Rum, whiskey, vodka, beer, an 1886 Château Latour – poisons of choice come in many different shapes, sizes, colours and potencies. But when it comes to alcohol and health, the reality is that alcohol is a toxin. Sure, a glass of red wine every other night is supposed to be good for your heart, but it’s certainly possible to have ‘too much of a good thing’. And for inflammatory bowel disease (IBD) sufferers, too much alcohol can be a very bad thing indeed.
Cutting down on even moderate alcohol consumption can have significant health benefits. Ditching the booze can help you sleep better, improve your liver function, reduce your risk of some cancers, improve the appearance of your skin and enhance your general wellbeing.
As sufferers of autoimmune conditions (such as Crohn’s) know all too well when your health is fragile or volatile, it’s essential to keep a good baseline of health and wellbeing to reduce the risk and severity of symptom flares. Too much alcohol definitely affects your overall wellbeing and, like excessive fatty or sugary foods, should be avoided. Alcohol also irritates the digestive lining, which is bad news if you already suffer from gastro inflammation.
IBD cases vary enormously from person to person. The diet your fellow IBD-buddy swears by could send you into a downward spiral of acute flares. Conversely, eating the foods that trigger your mate’s condition could instead keep you on an even keel. With alcohol, some people can cope with it in moderate amounts, however for others it can be a culprit that aggravates their symptoms.
You should probably also think twice about that glass of merlot if you’re on any medication. Alcohol can interact with many drugs, causing or exacerbating the known negative side effects.
As with all things related to your IBD diet and lifestyle, you need to find out what works for you, what doesn’t and always discuss any diet or lifestyle changes or concerns with your doctor.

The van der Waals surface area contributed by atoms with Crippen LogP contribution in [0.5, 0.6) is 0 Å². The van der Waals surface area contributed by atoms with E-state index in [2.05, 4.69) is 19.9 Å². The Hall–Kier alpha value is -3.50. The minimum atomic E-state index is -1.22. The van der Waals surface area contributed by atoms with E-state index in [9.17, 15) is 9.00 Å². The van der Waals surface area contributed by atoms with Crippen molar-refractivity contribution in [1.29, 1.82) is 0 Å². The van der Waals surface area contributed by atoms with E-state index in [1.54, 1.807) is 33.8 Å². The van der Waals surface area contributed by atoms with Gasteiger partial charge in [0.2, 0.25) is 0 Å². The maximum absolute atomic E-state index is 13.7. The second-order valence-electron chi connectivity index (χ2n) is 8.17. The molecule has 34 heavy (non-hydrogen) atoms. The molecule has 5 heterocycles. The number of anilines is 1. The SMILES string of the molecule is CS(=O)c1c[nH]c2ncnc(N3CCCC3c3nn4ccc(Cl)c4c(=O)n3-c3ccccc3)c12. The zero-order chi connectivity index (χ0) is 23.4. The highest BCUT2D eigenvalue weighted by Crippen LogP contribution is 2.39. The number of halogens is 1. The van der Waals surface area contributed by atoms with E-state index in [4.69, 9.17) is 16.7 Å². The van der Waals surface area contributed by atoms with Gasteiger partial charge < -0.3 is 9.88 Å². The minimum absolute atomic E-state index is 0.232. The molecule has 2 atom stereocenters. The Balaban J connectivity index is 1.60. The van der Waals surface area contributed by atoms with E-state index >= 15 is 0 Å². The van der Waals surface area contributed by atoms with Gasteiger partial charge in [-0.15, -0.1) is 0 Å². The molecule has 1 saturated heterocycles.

For better or worse, alcohol is part of our society and it’s likely that you will be in situations where drinking is encouraged or expected at times – celebratory events like weddings, birthdays, or even just 5pm on a regular old Friday. Navigating these social situations without a bevvy, especially if you’re abstaining from the booze because of a medical condition, can be tough. And, considering most people are diagnosed with IBD when they’re in their partying prime (teens and young adults), the pressure to partake can sometimes be great.
If you find yourself in a boozy situation, just stick to your guns. When alcohol is off the cards because of your condition or your medication, it can help to prep your friends, family and work mates before social events. Have a quick chat about why you’re ditching the booze and how good it makes you feel.
Part of managing your condition is turning your network into allies and supporters of your IBD journey, not dissenters, tempters and bad influences. And, if all else fails just volunteer to be the designated driver – everyone will love you and the lemonades will be on the house all night.